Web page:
Demerara Bank Limited (DBL) is one of the youngest commercial banks in Guyana. Though born in January 1992, DBL did not obtain a licence to conduct banking services until 1994. Less than 10 years later, the Guyana Stock Exchange (GSE) was established, and DBL became a participant on the exchange. As we come to the end of examining the individual banks that are part of the GSE and the Lucas Stock Index (LSI), DBL stands out in more ways than one. At the end of its financial year in 2013, DBL had assets valuing $49.8 billion and a capital base of $6.5 billion. Important to any commercial bank is its deposit base. DBL had a deposit base of $41.5 billion that grew 18 per cent over 2012 and by 12 per cent per annum over the last three years. Today, DBL has a market capitalization of nearly $14 billion making it the third largest bank of the four that are part of the LSI and the focus of this concluding series. This market value is more than twice the size of its book value and compares favourably with the other three banks that were already discussed.
From its profile, DBL looks like any regular bank going about its daily business of attracting the excess liquidity of customers and turning it into revenues as best as it can. Yet, DBL has the most interesting story to tell about the commercial banks discussed in this series. Of course, DBL loves to describe itself as the only indigenous bank in the country. Given the history of the other banks and the disappearance of the Guyana National Co-operative Bank, one cannot dispute that claim. DBL’s story is not only about its origins, its name and its logo, all of which possess value for a nation that has shifted from its mercantilist vision of economic independence to a more liberalist one and is straying further from its motto of ‘One People, One Nation, One Destiny.’ Neither is the story about the handsome growth in profits and the return on equity that it generated for its shareholders. The story is about the business strategy of the bank and how it is growing its deposits and how it goes about making money in a market where the demand for loans of good quality is limited. The story is also about how attached Guyana has become to the Venezuelan market as a result of the rice-for-oil deal under the PetroCaribe facility and how that is likely to impact the business strategy of DBL in the long-run.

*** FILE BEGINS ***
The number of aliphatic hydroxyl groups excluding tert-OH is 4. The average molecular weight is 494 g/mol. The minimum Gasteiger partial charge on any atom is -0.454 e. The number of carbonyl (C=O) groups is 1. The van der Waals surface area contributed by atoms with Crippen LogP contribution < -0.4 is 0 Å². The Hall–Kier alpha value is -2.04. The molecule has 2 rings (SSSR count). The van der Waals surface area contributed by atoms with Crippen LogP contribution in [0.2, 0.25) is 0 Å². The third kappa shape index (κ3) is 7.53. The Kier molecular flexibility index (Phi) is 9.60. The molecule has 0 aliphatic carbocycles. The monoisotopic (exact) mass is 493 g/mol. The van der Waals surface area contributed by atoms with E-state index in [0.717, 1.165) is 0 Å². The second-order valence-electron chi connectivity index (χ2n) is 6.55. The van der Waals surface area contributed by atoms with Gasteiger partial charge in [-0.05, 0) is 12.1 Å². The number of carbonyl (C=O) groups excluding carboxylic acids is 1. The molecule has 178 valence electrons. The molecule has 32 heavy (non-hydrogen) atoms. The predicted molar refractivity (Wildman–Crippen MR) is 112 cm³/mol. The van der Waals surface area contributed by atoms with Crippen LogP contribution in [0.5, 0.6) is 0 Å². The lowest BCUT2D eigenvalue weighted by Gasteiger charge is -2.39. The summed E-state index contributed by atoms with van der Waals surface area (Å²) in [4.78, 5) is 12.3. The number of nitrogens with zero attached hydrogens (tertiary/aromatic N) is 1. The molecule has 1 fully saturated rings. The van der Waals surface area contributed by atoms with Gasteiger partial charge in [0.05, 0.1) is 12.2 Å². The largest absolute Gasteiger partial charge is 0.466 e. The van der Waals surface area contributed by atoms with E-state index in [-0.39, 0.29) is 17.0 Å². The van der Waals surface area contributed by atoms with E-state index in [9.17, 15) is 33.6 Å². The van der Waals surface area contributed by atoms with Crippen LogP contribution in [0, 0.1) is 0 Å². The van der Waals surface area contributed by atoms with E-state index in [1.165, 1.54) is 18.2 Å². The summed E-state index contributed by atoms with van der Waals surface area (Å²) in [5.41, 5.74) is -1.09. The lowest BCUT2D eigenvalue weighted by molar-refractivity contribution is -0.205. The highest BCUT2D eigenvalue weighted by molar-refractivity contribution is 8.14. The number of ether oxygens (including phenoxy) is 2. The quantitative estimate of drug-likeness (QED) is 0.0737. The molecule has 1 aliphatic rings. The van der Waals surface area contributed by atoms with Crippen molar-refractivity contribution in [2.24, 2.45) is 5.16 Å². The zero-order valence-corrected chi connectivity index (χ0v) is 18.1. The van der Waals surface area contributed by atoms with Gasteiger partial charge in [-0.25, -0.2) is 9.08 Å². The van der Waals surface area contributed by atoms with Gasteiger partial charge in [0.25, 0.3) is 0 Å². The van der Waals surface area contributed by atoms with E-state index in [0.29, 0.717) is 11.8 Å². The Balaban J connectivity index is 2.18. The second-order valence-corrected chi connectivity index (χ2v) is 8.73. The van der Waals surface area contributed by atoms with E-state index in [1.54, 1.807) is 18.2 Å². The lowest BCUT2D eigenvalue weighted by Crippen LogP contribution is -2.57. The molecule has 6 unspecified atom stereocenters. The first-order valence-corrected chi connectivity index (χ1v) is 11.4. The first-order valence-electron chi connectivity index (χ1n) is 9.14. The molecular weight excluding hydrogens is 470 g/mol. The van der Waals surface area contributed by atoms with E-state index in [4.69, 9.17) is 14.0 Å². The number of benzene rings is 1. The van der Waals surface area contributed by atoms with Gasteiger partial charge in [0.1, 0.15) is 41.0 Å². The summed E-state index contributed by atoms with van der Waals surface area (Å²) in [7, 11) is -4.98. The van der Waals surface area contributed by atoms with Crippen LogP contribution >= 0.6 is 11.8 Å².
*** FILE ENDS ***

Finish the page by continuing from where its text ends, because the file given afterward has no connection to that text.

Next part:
To repeat the story of DBL’s 2013 performance as the company tells it in its annual report, it would be necessary to observe the bank’s use of the old-fashioned yet productive way of doing business. In an aggressive attempt to win deposits, DBL employed door-to-door soliciting of customers and lobbying of businesses and government departments. DBL attributes its growth in deposits to this version of the prospecting sales strategy that has helped it to increase savings deposits by more than 16 per cent. This deposit mobilization strategy was employed mainly by the branches of the bank that were outside of Georgetown. It is not clear how many accounts the bank possesses, but one has to assume that the growth could also mean that the bank has brought new customers into the banking environment.
An interesting component of the bank’s business strategy is the distribution of deposits between short-term and long-term maturities. While the other three banks in this series held in excess of 90 per cent of deposits with maturities of less than one year in some cases, DBL bucked the trend over the last four years and held an average of 25 per cent of deposits with maturities of more than one year. At one stage, DBL held as much as 39 per cent of its deposits in long-term maturities. It was the clearest attempt by any bank to use financial leverage to its fullest and as part of its long-term financing strategy.
Indeed, the longer term maturities actually provide DBL with flexibility in composing its income-generating portfolio. The $39 billion in assets that DBL ended up with at the end of 2013 does not follow the conservative profile of the banking industry in Guyana. Like all the other banks, the principal income-generating assets of DBL are the investments that it makes and the loans and advances that are created by customer demand. In putting the portfolio into perspective, two things are noticeable. One, for all practical purposes, DBL does not have short-term investments. Its principal short-term investments consist of Treasury Bills, short-term bank deposits and the interest accruing on the investments. Even though these investments are classified as available-for-sale, their liquidity risk is minimal and the likelihood of the value of the securities being altered by changes in the interest rate is very low. In essence, the investments could be seen as being equivalent to cash.